TOBACCO CONTROL ADVOCATES STAND ON INCREASED CANCER BURDEN IN KENYA, B.A.T.’s NEW PRODUCTS AND W.H.O LATEST REPORT ON GLOBAL TOBACCO EPIDEMIC (2019)

Last week on Thursday, the National Cancer Institute of Kenya (NCI-K), based at the Ministry of Health, released a report showing the growing cancer burden in Kenya. NCI Acting Chief Executive Officer Dr Alfred Karagu, who appeared before National Assembly’s Health Committee chaired by Hon. Sabina Chege noted that overall, cancer kills 33,000 Kenyans every year. The leading is oesophagal cancer, which kills nearly everyone who contracts it in Kenya. According to NCI-K, 4,380 people are diagnosed with oesophagal cancer annually, and at least 4,351 die every year, meaning only 29 survive. But they live with crippling post-operative complications.

Cigarette smoking is an important risk factor for oesophagal cancer and is the most important preventable cause of many cancers and cardiovascular diseases overall.

Over the years, Kenya has made important steps in reducing the burden of cancer, by helping thousands of people quit tobacco and other nicotine-based products that cause harm. It’s for this reason Kenya became a party to the WHO Framework Convention on Tobacco Control on February 27, 2005.

The percentage of Kenyans aged over 15 years who use tobacco products has declined marginally from nine per cent in 2012 to eight per cent in 2017, according to the 2018 National Authority for the Campaign against Alcohol and Drug Abuse (NACADA) study.

This means that about 2.2 million Kenyans still use tobacco products.

And now, while the country and indeed the world is struggling to control the burden of cancers and the growing burden of NCDs in total, British American Tobacco (BAT-Kenya) last week announced it will introduce in Kenya an array of nicotine-based products.

The company’s Managing Director Beverly Spencer made this announcement when she released the BAT’s Half Year 2019 results on July 19, 2019. He claimed the products, mainly ‘nicotine pouches’, could reduce the risks associated with passive smoking.

According to the company, the nicotine pouch is a non-tobacco, whitish product that users place under their lip and the nicotine is then absorbed through their gum. The company claims it has reduced risks, compared to cigarettes, but it has not publicly produced adequate data to show nicotine pouches are a less risky alternative to cigarettes. In any case, why should Kenyans be subjected to harmful products, merely because they are “less-harmful”?

We call upon Kenyan government not to license these products that are increasingly complex threats to public health, for several reasons.

First, we also refer to the latest WHO Report on the Global Tobacco Epidemic 2019, released on Friday 26th July 2019.

The World Health Organisation makes clear that it does not endorse these products, especially for smoking cessation and argues that at a minimum, these products should be subject to policies that have proven effective in reducing tobacco use, including plain packaging and bans on flavourings.

The possibility of tobacco industry interference in tobacco cessation efforts through misinformation about the potential benefits of these products – which are presented as alternatives but in most cases are complementary to the use of conventional tobacco products – is a present and real threat

https://www.who.int/news-room/detail/26-07-2019-who-launches-new-report-on-the-global-tobacco-epidemic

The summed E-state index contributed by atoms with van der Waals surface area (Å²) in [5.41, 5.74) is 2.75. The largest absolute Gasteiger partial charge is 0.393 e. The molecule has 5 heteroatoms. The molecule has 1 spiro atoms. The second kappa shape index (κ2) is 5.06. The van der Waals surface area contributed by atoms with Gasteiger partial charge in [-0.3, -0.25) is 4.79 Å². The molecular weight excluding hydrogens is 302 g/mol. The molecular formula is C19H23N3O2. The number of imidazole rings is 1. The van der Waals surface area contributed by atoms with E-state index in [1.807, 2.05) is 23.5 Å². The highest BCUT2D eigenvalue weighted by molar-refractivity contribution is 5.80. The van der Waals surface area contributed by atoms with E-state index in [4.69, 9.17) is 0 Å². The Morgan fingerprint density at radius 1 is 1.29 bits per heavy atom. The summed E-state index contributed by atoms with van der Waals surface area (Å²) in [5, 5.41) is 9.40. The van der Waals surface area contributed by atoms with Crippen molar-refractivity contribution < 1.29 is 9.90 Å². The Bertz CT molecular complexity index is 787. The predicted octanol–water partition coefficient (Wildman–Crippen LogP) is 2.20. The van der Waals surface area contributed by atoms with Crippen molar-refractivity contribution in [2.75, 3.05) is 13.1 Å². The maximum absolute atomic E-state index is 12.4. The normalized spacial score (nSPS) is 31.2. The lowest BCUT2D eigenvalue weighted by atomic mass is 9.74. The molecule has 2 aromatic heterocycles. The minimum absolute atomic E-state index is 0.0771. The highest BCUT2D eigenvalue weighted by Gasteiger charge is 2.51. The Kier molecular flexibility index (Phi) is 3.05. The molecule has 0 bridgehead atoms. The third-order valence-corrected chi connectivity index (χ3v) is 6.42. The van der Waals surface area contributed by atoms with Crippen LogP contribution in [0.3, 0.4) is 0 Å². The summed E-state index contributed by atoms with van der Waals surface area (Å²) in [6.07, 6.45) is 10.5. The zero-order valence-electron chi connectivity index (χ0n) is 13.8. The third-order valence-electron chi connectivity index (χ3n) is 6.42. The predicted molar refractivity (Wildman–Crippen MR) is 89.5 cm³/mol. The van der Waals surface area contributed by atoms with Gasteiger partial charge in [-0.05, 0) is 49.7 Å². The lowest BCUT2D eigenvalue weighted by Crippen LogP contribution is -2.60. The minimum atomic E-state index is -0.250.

The report further states that there are real concerns about the risk these products pose to non-smokers who start to use them, especially young people. Unlike to tried and tested nicotine and non-nicotine pharmacotherapies that are known to help people quit tobacco use, WHO does not endorse -cigarettes as cessation aids.

We believe tobacco companies are using the introduction of these products in public relations campaigns to portray themselves as part of the solution to the global tobacco epidemic when in fact their main business is still to sell cigarettes, which are known to kill over 30,000 Kenyans annually.

According to BAT itself, the following health risks are associated with nicotine:

  • Foetal nicotine exposure may lead to adverse postnatal health consequences and both foetal and adolescent nicotine exposure may lead to adverse effects on cognitive function and this could to lasting adverse consequences for brain development.
  • There are also studies that suggest that smoking in adolescence is associated with cognitive and attentional impairments in later life, and possibly to an increased risk of mental health problems, most likely related to nicotine exposure.
  • Nicotine is implicated in the development of insulin resistance and irregularities in glucose metabolism which could aggravate diabetes.
  • Nicotine exposure can increase adverse events in people with unstable heart conditions or severe hypertension.

Last year, the US Food and Drugs Administration found some of BAT’s smokeless products to have extremely harmful chemicals. For instance, Snus, another smokeless, nicotine delivery product, contains higher amounts of arsenic, cadmium and nicotine.

These levels may result in increased user exposures to carcinogens and other toxicants that may subsequently increase the risk for cancer, heart disease and reproductive or developmental effects

Further, there is no evidence that BAT’s new nicotine delivery products will lower the number of smokers in Kenya. Since the products can be used discreetly, they may also appeal to teenagers, who will live with the effects of nicotine addiction and other health effects.

This will particularly lead young people to take up more harmful forms of nicotine or tobacco consumption.